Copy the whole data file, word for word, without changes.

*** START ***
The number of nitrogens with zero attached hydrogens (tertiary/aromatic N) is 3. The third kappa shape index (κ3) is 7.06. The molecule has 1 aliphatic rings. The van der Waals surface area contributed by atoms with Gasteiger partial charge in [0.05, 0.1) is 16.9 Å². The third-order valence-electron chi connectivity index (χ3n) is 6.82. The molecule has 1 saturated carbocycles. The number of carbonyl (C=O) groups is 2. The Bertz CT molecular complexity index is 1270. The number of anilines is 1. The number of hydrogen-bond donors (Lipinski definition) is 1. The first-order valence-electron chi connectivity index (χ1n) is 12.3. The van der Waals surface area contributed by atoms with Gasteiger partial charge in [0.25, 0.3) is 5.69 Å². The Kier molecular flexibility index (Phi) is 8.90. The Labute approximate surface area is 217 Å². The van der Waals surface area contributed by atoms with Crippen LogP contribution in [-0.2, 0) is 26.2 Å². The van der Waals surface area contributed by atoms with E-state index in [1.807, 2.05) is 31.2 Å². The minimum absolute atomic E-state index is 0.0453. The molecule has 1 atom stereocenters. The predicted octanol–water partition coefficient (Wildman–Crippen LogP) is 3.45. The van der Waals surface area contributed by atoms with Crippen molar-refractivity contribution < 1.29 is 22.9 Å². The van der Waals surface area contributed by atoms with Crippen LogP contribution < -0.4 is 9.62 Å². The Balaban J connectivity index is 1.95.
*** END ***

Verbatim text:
The number of nitrogens with zero attached hydrogens (tertiary/aromatic N) is 3. The third kappa shape index (κ3) is 7.06. The molecule has 1 aliphatic rings. The van der Waals surface area contributed by atoms with Gasteiger partial charge in [0.05, 0.1) is 16.9 Å². The third-order valence-electron chi connectivity index (χ3n) is 6.82. The molecule has 1 saturated carbocycles. The number of carbonyl (C=O) groups is 2. The Bertz CT molecular complexity index is 1270. The number of anilines is 1. The number of hydrogen-bond donors (Lipinski definition) is 1. The first-order valence-electron chi connectivity index (χ1n) is 12.3. The van der Waals surface area contributed by atoms with Gasteiger partial charge in [0.25, 0.3) is 5.69 Å². The Kier molecular flexibility index (Phi) is 8.90. The Labute approximate surface area is 217 Å². The van der Waals surface area contributed by atoms with Crippen LogP contribution in [-0.2, 0) is 26.2 Å². The van der Waals surface area contributed by atoms with E-state index in [1.807, 2.05) is 31.2 Å². The minimum absolute atomic E-state index is 0.0453. The molecule has 1 atom stereocenters. The predicted octanol–water partition coefficient (Wildman–Crippen LogP) is 3.45. The van der Waals surface area contributed by atoms with Crippen molar-refractivity contribution < 1.29 is 22.9 Å². The van der Waals surface area contributed by atoms with Crippen LogP contribution < -0.4 is 9.62 Å². The Balaban J connectivity index is 1.95.